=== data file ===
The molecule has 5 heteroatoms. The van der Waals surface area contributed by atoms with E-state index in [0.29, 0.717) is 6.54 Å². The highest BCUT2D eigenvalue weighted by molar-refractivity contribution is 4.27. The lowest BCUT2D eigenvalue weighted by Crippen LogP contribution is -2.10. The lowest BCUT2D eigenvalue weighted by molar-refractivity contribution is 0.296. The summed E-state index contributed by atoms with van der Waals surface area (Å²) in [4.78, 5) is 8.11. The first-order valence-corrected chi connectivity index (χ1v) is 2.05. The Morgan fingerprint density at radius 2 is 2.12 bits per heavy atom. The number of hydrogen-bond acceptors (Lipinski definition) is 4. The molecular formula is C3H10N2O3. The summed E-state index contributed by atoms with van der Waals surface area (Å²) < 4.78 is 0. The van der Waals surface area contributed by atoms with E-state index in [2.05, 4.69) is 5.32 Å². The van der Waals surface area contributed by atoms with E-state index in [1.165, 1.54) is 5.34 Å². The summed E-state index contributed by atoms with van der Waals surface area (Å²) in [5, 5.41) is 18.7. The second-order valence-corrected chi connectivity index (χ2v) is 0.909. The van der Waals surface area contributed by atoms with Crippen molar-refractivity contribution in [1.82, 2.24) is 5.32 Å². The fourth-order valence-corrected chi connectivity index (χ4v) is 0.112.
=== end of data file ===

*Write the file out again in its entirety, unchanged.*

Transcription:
The molecule has 5 heteroatoms. The van der Waals surface area contributed by atoms with E-state index in [0.29, 0.717) is 6.54 Å². The highest BCUT2D eigenvalue weighted by molar-refractivity contribution is 4.27. The lowest BCUT2D eigenvalue weighted by Crippen LogP contribution is -2.10. The lowest BCUT2D eigenvalue weighted by molar-refractivity contribution is 0.296. The summed E-state index contributed by atoms with van der Waals surface area (Å²) in [4.78, 5) is 8.11. The first-order valence-corrected chi connectivity index (χ1v) is 2.05. The Morgan fingerprint density at radius 2 is 2.12 bits per heavy atom. The number of hydrogen-bond acceptors (Lipinski definition) is 4. The molecular formula is C3H10N2O3. The summed E-state index contributed by atoms with van der Waals surface area (Å²) < 4.78 is 0. The van der Waals surface area contributed by atoms with E-state index in [2.05, 4.69) is 5.32 Å². The van der Waals surface area contributed by atoms with E-state index in [1.165, 1.54) is 5.34 Å². The summed E-state index contributed by atoms with van der Waals surface area (Å²) in [5, 5.41) is 18.7. The second-order valence-corrected chi connectivity index (χ2v) is 0.909. The van der Waals surface area contributed by atoms with Crippen molar-refractivity contribution in [1.82, 2.24) is 5.32 Å². The fourth-order valence-corrected chi connectivity index (χ4v) is 0.112.